Outbreaks and Epidemics (Paperback)
Battling infection from measles to coronavirus
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A compelling and disquieting journey through the history and science of epidemics.
For centuries mankind has waged war against the infections that, left untreated, would have the power to wipe out communities, or even entire populations. Yet for all our advanced scientific knowledge, only one human disease – smallpox – has ever been eradicated globally.
In recent years, outbreaks of Ebola and Zika have provided vivid examples of how difficult it is to contain an infection once it strikes, and the panic that a rapidly spreading epidemic can ignite.
But while we chase the diseases we are already aware of, new ones are constantly emerging, like the coronavirus that spread across the world in 2020. At the same time, antimicrobial resistance is harnessing infections that we once knew how to control, enabling them to thrive once more.
Meera Senthilingam presents a timely look at humanity’s ongoing battle against infection, examining the successes and failures of the past, along with how we are confronting the challenges of today, and our chances of eradicating disease in the future.
Meera Senthilingam is a journalist, editor and public health researcher specializing in global health and infectious disease. She has worked with multiple media outlets including CNN and the BBC, and research institutions including the London School of Hygiene and Tropical Medicine and the Wellcome Trust.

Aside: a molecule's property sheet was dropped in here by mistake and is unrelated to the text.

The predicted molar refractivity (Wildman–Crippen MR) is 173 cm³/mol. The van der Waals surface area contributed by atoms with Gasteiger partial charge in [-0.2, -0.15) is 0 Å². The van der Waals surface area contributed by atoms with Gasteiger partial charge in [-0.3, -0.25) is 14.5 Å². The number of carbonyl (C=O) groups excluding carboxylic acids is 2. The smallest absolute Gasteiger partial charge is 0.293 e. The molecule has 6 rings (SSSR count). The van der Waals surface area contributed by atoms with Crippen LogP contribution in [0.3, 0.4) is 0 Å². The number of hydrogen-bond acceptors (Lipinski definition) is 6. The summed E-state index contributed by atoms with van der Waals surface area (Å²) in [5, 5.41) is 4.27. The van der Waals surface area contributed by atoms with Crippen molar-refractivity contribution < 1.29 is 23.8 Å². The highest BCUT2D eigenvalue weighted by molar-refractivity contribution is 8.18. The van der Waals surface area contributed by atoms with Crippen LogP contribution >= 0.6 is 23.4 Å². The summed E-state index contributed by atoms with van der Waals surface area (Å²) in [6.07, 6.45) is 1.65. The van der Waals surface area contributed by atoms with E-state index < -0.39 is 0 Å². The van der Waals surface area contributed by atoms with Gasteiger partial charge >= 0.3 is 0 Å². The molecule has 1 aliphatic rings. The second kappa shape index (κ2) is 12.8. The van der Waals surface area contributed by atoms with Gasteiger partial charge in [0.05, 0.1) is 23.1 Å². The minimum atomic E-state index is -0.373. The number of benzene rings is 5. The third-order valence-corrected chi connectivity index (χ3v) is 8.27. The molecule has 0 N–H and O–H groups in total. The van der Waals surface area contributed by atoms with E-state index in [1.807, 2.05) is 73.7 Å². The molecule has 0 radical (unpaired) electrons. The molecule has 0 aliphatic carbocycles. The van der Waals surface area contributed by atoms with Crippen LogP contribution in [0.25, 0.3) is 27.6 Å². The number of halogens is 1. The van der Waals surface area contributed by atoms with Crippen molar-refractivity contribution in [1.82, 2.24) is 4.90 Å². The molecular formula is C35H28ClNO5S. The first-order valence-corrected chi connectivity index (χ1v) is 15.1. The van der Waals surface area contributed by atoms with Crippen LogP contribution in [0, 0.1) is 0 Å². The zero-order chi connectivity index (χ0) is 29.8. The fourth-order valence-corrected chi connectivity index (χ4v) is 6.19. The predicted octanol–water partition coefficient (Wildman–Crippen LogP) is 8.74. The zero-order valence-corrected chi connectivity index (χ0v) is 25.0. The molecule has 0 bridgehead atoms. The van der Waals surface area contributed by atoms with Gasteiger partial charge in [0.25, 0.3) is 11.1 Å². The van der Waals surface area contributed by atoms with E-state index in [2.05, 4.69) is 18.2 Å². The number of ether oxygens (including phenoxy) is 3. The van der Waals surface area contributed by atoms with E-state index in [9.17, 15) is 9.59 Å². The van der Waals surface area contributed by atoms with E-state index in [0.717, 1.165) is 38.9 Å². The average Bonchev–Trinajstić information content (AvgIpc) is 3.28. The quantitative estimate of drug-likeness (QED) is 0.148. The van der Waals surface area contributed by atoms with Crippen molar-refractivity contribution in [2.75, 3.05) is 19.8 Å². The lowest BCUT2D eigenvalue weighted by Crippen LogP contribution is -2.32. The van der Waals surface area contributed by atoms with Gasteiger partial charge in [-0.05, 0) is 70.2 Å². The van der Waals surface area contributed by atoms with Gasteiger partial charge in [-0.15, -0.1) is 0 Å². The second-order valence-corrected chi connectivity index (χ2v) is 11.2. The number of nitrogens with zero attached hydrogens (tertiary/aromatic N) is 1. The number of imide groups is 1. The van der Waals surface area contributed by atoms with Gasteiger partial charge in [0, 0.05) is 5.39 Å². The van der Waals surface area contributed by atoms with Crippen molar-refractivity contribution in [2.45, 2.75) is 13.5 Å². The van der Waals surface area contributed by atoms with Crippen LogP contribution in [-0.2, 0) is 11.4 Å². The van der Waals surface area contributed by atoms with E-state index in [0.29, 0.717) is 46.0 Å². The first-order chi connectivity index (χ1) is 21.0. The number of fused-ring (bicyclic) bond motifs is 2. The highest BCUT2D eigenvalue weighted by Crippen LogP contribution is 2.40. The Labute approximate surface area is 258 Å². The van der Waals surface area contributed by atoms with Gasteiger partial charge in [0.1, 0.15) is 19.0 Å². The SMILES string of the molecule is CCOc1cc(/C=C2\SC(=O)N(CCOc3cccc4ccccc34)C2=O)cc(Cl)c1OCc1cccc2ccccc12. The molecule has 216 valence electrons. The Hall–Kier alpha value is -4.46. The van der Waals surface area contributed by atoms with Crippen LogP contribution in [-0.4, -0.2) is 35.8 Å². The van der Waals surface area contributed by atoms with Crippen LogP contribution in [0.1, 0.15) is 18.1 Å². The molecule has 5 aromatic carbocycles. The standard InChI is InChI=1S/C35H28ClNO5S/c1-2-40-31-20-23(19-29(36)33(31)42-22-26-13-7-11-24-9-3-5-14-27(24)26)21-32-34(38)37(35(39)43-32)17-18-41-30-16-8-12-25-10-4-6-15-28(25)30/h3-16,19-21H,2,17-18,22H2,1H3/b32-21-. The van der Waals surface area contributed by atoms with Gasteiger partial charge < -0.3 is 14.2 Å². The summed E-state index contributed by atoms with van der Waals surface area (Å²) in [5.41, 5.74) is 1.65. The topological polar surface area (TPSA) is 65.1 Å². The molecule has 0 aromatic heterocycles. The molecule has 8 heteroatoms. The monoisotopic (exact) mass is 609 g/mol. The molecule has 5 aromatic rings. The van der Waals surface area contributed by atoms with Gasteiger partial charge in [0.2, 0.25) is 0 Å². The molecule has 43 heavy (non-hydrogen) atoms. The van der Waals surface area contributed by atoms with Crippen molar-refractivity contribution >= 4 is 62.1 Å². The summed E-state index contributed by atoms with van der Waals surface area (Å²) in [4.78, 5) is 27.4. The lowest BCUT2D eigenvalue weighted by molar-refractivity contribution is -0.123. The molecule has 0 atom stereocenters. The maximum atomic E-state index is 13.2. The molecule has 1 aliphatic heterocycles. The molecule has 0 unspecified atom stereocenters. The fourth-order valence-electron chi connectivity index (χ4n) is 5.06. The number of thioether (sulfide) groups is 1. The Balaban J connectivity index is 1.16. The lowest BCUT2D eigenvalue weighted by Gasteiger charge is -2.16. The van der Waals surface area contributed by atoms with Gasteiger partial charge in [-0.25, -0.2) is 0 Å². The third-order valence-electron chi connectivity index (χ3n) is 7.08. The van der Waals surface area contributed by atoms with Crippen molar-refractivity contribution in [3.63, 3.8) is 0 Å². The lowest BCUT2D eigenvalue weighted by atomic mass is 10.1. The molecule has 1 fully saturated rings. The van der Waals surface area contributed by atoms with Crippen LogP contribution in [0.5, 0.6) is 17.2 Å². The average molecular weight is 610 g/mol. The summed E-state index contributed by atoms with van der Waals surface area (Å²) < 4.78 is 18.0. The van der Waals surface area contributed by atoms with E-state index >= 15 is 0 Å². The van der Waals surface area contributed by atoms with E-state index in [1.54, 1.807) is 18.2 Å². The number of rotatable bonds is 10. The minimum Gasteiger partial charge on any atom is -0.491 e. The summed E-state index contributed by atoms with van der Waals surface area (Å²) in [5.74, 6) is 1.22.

“For those panicked or puzzled by the current pandemic… [a] book that couldn’t be more timely, providing an accessible introduction to epidemiology.”
‘[A] compelling overview’
‘The topical Outbreaks and Epidemics … is crammed with information on the history and context of diseases we think we know about. It explains how effective track and trace, combined with a thorough vaccination programme, was crucial in the eradication of smallpox, and why climate crisis and drug resistance make future pandemics more likely. It even manages a last-minute update about Covid-19. (We could have been a lot more ready if we’d really wanted to be.)’